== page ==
William McKinley was the 25th president of the United States, serving from 1897 until his assassination in 1901. He was president during the Spanish–American War of 1898, raised protective tariffs to boost American industry, and rejected the expansionary monetary policy of free silver, keeping the nation on the gold standard.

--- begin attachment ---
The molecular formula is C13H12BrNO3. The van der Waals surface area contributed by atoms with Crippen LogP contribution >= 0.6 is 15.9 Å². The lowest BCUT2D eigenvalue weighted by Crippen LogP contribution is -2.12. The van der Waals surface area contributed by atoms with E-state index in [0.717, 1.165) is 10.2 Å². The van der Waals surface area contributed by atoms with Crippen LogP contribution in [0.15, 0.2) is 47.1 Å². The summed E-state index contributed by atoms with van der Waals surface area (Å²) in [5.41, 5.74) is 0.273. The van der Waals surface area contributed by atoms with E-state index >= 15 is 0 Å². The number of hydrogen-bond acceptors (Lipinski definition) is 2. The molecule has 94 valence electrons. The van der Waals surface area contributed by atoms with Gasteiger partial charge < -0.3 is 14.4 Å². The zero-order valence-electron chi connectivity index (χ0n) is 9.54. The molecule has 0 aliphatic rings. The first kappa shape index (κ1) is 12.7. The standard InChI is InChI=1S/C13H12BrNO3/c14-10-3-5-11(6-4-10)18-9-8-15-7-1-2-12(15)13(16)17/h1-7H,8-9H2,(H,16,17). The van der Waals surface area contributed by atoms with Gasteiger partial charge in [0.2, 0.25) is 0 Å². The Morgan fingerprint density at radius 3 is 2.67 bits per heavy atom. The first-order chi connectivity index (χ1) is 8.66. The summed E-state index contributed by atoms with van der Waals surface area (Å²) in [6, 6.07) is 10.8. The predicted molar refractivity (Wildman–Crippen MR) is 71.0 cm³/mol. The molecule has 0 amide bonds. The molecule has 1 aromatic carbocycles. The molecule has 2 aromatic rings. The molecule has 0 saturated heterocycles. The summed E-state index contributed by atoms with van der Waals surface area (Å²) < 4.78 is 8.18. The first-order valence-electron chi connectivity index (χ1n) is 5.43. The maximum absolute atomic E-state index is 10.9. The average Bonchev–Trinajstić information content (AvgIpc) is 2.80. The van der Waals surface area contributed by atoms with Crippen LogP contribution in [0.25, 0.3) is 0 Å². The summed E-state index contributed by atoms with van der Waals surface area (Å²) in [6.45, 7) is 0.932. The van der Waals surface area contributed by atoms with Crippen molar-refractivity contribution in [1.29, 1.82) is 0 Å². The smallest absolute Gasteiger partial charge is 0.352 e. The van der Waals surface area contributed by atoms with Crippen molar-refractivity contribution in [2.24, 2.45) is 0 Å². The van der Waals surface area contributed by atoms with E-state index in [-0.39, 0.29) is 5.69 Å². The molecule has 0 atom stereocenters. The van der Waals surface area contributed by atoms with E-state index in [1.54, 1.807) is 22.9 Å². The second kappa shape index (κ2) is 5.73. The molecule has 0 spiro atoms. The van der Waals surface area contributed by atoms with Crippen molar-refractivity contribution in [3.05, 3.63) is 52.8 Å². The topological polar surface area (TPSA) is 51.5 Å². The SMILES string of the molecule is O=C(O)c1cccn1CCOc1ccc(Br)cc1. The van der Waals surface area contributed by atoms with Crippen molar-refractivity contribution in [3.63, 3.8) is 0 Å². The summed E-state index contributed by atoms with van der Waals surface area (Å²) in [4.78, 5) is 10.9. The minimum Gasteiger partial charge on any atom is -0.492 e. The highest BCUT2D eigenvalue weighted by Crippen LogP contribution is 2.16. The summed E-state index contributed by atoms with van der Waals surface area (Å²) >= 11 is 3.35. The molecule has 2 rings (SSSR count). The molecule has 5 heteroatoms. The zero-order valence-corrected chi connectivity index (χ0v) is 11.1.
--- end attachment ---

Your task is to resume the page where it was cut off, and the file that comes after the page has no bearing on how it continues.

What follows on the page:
A Republican, McKinley was the last president to have served in the American Civil War; he was the only one to begin his service as an enlisted man, and end as a brevet major. After the war, he settled in Canton, Ohio, where he practiced law and married Ida Saxton. In 1876, McKinley was elected to Congress, where he became the Republican Party's expert on the protective tariff, which he promised would bring prosperity. His 1890 McKinley Tariff was highly controversial and, together with a Democratic redistricting aimed at gerrymandering him out of office, led to his defeat in the Democratic landslide of 1890. He was elected governor of Ohio in 1891 and 1893, steering a moderate course between capital and labor interests. With the aid of his close adviser Mark Hanna, he secured the Republican nomination for president in 1896 amid a deep economic depression.